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Legality of the ITARs
I'm not an expert on ITARs, but I'll pass along something I heard about a
year or year and a half ago.
At 4:58 AM 8/18/95, Lucky Green wrote:
>In article <[email protected]>, [email protected] (Jim
>>> "Perry E. Metzger" <[email protected]> writes:
>>> If you have hooks for arbitrary encryption, you will find it to be
>>> virtually impossible to export the product.
>>That's my understanding also (as I told him in e-mail) but I haven't found
>>any legal justification for it.
>You migh as well stop looking, because there isn't any. The brownshirts
>have long ago decided that the law means what they say it does. Welcome to
Lawyers within NSA are apparently of the same opinion, that the ITARs would
not stand up to a court test.
Carl Nicolai, the inventor of the "PhasorFone," whose case was described in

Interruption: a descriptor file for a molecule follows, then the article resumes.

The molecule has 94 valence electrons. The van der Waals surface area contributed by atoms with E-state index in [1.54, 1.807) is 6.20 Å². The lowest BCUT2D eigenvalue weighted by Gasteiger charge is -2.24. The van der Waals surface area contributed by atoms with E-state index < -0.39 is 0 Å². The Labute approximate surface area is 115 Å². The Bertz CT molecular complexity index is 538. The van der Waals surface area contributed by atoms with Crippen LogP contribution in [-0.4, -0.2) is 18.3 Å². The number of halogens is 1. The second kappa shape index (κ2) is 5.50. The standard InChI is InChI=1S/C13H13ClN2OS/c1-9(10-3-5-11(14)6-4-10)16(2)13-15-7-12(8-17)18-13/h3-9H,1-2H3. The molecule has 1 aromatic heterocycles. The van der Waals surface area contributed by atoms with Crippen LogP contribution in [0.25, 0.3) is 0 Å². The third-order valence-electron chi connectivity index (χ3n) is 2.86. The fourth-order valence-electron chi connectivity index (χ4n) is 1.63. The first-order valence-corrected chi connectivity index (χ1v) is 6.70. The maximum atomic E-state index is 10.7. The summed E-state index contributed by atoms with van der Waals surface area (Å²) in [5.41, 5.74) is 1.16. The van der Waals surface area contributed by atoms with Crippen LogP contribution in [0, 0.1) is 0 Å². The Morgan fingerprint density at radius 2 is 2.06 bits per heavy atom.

Bamford's 1982 "The Puzzle Palace," once called me up to tell me that he
and his lawyer were allowed to view, but not copy, files on the ITAR issue.
Some memos they came across from Agency lawyers warned that any ITAR court
case would likely see the ITARs overturned.
(I passed this information on to Phil Karn a year or so ago, as he was
starting his suit to get Schneier's stuff approved for export. I later saw
a note from Lee Tien and/or John Gilmore saying they had gotten similar
documents under an FOIA they did. Maybe these were the same documents Carl
Nicolai saw, maybe not.)
On the other hand, these comments came from an era of judicial liberalism,
not the current era in which the Supremes uphold random searches of bus
passengers, of high school students, etc., when "good reasons exist." It
may be that the current Supremes would uphold the ITARs.
Wait until furrin terrorists are found to be using exported crypto for some
Timothy C. May | Crypto Anarchy: encryption, digital money,
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